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FATED: The Silent Oath Review

FATED: The Silent Oath Review

FATED: The Silent Oath Review

Take part in an authentic Norse saga in VR


Written by on

Developed by


Release date: April 28, 2016
Genre: VR Adventure
VR Experience:  Comfortable
VR Risk:  Safe

Fated is more than a Norse story. It is more than a myth. It is even more than a legend. Fated is a Norse saga. A saga speaks of Gods and Fate and Destiny. Every character is Important. Every Word establishes reality and can change the course of Nations. You can almost hear the capitalization when people speak.

In Fated you play the part of a Norseman on the verge of death. As the veil separating the worlds of flesh and spirit thins, you meet a Valkyrie. She explains that you have reached the end of your thread of life. Normally, you would just pass on. But the Valkyrie are very interested in your daughter whom they think is truly amazing. Unfortunately, she will not survive unless you are there to protect her. So she offers you a deal…

The Valkyrie will give you a new thread of life so that you can protect your daughter. There is just one little catch. This deal will oppose both the Fates and the will of the Gods. So to guarantee that you don’t say a word on Earth where Odin sees all and hears all, they will take your voice. You will live, but you will be mute.

Remember, you have only one job to do.

The graphics are done in a style I call Dreamscape. This is the style used by American Mcgee’s Alice, Ether One, and Nevermind. It is a little surreal, but this is appropriate as reality might be all in your head.

The VR is comfortable and puts you right in the middle of the game, just as it should. Your ride in the cart is impressive, but your meeting with the Valkyrie in the vastness of space is spectacular. There are battles in the game, but you are never attacked directly, so there is no risk of VR-induced trauma.

The game starts off a little slowly with the first two chapters devoted to setting up the story and getting you comfortable with the game mechanics (you may not be able to talk, but you can shake your head “yes” or “no”). But the third chapter makes up for it with a wild wagon ride to escape a rampaging frost giant. Yes, there are a couple of action scenes, but nothing the average gamer shouldn’t be able to handle. After that, the game settles down to classic exploration and puzzle-solving.

The puzzles are all straightforward and easy to medium in difficulty. I was able to get through them without a walkthrough. There is no inventory.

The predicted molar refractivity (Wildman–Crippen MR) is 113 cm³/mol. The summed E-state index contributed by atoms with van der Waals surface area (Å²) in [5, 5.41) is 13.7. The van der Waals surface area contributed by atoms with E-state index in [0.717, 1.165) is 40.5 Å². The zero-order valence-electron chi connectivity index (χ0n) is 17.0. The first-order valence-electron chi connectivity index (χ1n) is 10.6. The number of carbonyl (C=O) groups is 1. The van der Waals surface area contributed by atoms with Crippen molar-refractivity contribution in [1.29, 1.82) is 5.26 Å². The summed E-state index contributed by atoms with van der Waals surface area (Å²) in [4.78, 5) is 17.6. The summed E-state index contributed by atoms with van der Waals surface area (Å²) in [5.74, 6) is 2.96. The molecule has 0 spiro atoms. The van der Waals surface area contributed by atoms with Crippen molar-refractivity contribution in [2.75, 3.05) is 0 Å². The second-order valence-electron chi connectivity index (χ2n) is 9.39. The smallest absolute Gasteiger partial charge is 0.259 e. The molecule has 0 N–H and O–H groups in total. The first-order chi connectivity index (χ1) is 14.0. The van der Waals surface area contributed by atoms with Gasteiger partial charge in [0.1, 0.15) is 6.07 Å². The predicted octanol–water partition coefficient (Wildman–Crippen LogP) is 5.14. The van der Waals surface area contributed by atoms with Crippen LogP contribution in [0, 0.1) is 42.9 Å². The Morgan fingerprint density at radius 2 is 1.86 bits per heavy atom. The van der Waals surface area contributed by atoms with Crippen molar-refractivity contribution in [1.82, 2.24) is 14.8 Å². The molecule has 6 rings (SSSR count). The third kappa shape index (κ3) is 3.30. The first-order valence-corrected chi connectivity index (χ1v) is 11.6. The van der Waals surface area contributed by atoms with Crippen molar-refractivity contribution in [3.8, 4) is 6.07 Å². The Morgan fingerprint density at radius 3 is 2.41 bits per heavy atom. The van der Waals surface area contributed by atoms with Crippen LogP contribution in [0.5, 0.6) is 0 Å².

Some people will criticize the game because it does not conform to Western expectations of how story and acting should be done. But I was impressed with how the developers were able to capture the spirit of a saga. Remember, the Norse are the people who brought us Ragnarok, and nobody survives Ragnarok.

There was a humorous glitch in the game where I had saved right after the meeting with the Valkyrie (you can save anywhere). When I restarted the game I was pinned in space and the wagon went on leaving me dangling in midair. The game appeared to continue somewhere down the road without me. A restart cleared that bug and the game continued flawlessly.

The bottom line is that Fated is a visual feast and very dramatic. You feel you are taking part in something truly Wagnerian. And while it may not be exceptional (a little more actual game play in the beginning would have helped) or groundbreaking, it is thoroughly professional and a lot of fun. That earns it a final grade of “B.”

Authentic saga feel
Atmospheric graphics
Fair challenges
+/- Sagas do not follow the rules of Western literature
– Starts off slowly 
– Has the occasional glitch

System Requirements
MINIMUM Windows:
OS: Windows 7 SP1 or newer 64-bit
Processor: Intel i5-4590 equivalent or greater
Memory: 8 GB RAM
Graphics: NVIDIA GTX 970 / AMD 290 equivalent or greater
Storage: 6 GB available space
Additional Notes: 3x USB 3.0 ports, Compatible HDMI 1.3 video output
Note: Requires Oculus Rift, HTC Vive or PlayStation VR; also requires a gamepad

Bob Washburne

Bob Washburne

I have been playing adventure games since 1979 when I played "Adventure" on the DEC PDP minicomputer at work. The first adventure game I ever purchased was "Zork 1" for CP/M. I can remember the introduction of the IBM PC. I remember the invention of the microcomputer (actually, it was discovered rather than invented). I remember the invention of the minicomputer. Yes, I am an old fart. I have written 80 reviews and articles for JustAdventure starting with my review of "Bioscopia" in February of 2004. I currently own more adventure games than I will ever be able to play, let alone review. And I want more!

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